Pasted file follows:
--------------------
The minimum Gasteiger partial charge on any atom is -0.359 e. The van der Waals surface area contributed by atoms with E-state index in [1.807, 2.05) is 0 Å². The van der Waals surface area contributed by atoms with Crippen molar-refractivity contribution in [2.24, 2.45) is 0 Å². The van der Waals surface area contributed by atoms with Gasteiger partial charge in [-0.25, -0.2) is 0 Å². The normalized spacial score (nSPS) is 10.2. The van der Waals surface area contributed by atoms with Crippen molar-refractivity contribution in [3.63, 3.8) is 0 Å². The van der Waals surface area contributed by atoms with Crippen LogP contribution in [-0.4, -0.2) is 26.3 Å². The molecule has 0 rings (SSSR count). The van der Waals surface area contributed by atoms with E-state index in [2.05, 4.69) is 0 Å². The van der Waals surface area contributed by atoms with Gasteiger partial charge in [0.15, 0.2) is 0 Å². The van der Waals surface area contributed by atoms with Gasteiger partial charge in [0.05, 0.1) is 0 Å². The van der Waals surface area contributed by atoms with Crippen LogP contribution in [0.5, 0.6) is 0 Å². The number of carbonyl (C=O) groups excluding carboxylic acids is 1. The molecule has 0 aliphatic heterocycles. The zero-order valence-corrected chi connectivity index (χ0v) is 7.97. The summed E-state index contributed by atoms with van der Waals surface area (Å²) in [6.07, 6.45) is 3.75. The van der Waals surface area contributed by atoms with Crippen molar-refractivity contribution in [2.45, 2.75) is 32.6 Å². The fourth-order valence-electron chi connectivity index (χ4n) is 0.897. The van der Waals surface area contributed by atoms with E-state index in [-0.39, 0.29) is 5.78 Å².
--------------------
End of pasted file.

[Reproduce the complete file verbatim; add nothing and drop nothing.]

The minimum Gasteiger partial charge on any atom is -0.359 e. The van der Waals surface area contributed by atoms with E-state index in [1.807, 2.05) is 0 Å². The van der Waals surface area contributed by atoms with Crippen molar-refractivity contribution in [2.24, 2.45) is 0 Å². The van der Waals surface area contributed by atoms with Gasteiger partial charge in [-0.25, -0.2) is 0 Å². The normalized spacial score (nSPS) is 10.2. The van der Waals surface area contributed by atoms with Crippen molar-refractivity contribution in [3.63, 3.8) is 0 Å². The van der Waals surface area contributed by atoms with Crippen LogP contribution in [-0.4, -0.2) is 26.3 Å². The molecule has 0 rings (SSSR count). The van der Waals surface area contributed by atoms with E-state index in [2.05, 4.69) is 0 Å². The van der Waals surface area contributed by atoms with Gasteiger partial charge in [0.15, 0.2) is 0 Å². The van der Waals surface area contributed by atoms with Gasteiger partial charge in [0.05, 0.1) is 0 Å². The van der Waals surface area contributed by atoms with Crippen LogP contribution in [0.5, 0.6) is 0 Å². The number of carbonyl (C=O) groups excluding carboxylic acids is 1. The molecule has 0 aliphatic heterocycles. The zero-order valence-corrected chi connectivity index (χ0v) is 7.97. The summed E-state index contributed by atoms with van der Waals surface area (Å²) in [6.07, 6.45) is 3.75. The van der Waals surface area contributed by atoms with Crippen molar-refractivity contribution in [2.45, 2.75) is 32.6 Å². The fourth-order valence-electron chi connectivity index (χ4n) is 0.897. The van der Waals surface area contributed by atoms with E-state index in [-0.39, 0.29) is 5.78 Å².